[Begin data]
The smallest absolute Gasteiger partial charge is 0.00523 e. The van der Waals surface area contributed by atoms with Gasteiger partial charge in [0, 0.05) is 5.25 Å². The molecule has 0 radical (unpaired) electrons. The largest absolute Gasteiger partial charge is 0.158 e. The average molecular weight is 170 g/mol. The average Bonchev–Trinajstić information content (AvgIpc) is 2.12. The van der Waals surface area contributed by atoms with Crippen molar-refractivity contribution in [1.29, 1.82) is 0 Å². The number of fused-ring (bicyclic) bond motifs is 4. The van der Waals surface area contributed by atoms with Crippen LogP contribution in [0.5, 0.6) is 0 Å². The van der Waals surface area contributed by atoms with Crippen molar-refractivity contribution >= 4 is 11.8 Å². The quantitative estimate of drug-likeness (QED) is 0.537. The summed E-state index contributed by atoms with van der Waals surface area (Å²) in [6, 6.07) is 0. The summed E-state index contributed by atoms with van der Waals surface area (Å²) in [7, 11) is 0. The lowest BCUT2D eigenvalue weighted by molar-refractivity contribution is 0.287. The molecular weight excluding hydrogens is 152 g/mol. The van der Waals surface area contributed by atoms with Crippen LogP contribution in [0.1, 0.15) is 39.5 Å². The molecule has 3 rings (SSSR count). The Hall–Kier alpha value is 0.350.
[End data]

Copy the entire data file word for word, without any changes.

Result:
The smallest absolute Gasteiger partial charge is 0.00523 e. The van der Waals surface area contributed by atoms with Gasteiger partial charge in [0, 0.05) is 5.25 Å². The molecule has 0 radical (unpaired) electrons. The largest absolute Gasteiger partial charge is 0.158 e. The average molecular weight is 170 g/mol. The average Bonchev–Trinajstić information content (AvgIpc) is 2.12. The van der Waals surface area contributed by atoms with Crippen molar-refractivity contribution in [1.29, 1.82) is 0 Å². The number of fused-ring (bicyclic) bond motifs is 4. The van der Waals surface area contributed by atoms with Crippen LogP contribution in [0.5, 0.6) is 0 Å². The van der Waals surface area contributed by atoms with Crippen molar-refractivity contribution >= 4 is 11.8 Å². The quantitative estimate of drug-likeness (QED) is 0.537. The summed E-state index contributed by atoms with van der Waals surface area (Å²) in [6, 6.07) is 0. The summed E-state index contributed by atoms with van der Waals surface area (Å²) in [7, 11) is 0. The lowest BCUT2D eigenvalue weighted by molar-refractivity contribution is 0.287. The molecular weight excluding hydrogens is 152 g/mol. The van der Waals surface area contributed by atoms with Crippen LogP contribution in [0.1, 0.15) is 39.5 Å². The molecule has 3 rings (SSSR count). The Hall–Kier alpha value is 0.350.